Thursday, August 7, 2008

Manic Pixie Dream Girls

There are a few articles (from The Onion AV Club, Jezebel and Broadsheet out there on the "Manic Pixie Dream Girl" - the sort of character from Garden State, Almost Famous or Sweet November that's just a quirky cipher for the male protagonist to get infatuated with.

To me, the MPDG is just an especially egregious example of what I've taken to calling the "Designated Hot Girl" - a female character who is the primary focus of the male gaze, both diegetic and non-diegetic. In other words, all the straight guys in the show are attracted to her, and her attractiveness is played up for the presumed-to-be-male audience. (Star Trek, the original series notwithstanding, is a notable offender in this regard - Deanna Troi, Seven of Nine, and T'Pol are all Designated Hot Girls.) Often, it's rather inexplicable why one character gets the treatment and another doesn't, since every female character between 15 and 50 is going to be some form of "Hollywood pretty."

(It occurs to me there's a slight difference - the MPDG attracts the attention of the hero, because he's a sensitive soul uniquely positioned to understand how amazing she is; the DHG attracts the attention of *everyone* to a degree unwarranted by her actual appearance, actions or traits.)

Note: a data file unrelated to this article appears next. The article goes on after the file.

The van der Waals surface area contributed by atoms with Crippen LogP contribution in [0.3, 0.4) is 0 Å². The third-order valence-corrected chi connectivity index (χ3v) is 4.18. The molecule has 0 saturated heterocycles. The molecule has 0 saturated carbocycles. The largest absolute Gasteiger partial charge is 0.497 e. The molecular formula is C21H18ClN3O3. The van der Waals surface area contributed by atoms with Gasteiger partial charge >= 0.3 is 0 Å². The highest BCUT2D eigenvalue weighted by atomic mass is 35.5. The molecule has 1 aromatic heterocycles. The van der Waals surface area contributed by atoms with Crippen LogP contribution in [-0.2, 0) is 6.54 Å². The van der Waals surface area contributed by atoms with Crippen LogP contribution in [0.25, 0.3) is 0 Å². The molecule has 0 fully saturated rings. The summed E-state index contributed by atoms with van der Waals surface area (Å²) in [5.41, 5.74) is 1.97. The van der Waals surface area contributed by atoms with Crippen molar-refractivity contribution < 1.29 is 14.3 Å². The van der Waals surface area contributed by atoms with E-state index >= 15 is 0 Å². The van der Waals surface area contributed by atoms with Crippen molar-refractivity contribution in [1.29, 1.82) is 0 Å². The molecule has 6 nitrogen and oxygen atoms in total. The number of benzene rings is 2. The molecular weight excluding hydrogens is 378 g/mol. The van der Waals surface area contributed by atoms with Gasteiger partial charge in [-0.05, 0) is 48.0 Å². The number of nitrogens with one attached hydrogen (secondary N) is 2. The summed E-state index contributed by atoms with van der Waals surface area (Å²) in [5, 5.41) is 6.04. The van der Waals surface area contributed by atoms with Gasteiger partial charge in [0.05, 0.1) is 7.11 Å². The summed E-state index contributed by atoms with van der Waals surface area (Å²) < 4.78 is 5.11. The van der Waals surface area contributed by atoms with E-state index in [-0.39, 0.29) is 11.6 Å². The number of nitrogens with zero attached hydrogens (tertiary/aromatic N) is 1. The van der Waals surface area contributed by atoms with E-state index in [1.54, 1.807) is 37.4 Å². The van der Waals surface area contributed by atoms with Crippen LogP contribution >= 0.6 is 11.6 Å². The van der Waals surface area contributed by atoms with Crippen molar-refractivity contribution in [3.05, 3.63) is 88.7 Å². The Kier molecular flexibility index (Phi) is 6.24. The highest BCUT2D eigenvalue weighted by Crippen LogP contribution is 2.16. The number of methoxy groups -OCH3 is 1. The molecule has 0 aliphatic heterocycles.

The MPDG is especially bad because her sole raison d'etre is to be "to teach broodingly soulful young men to embrace life and its infinite mysteries and adventures." She's all object and no subject, because as a protagonist she doesn't work. Though one common trope is to point out how the male lead - and, by extension, the audience (though not the *writer*) - has denied her agency.

Compare the MPDG with, say, the Tenth Doctor from Doctor Who. There have been several women characters on the show (Rose, Martha, Sarah Jane) who talk about how the Doctor flits in, changes their lives, and then leaves again, and indeed it's not too hard to conceive of a retelling that casts him as a Manic Pixie Dream Boy. But that's *not* the story that's told, and in fact by the end of series 2 *Rose* is retconned into a form of Manic Pixie Dream Girl, that shows a universe-weary Time Lord how to love.

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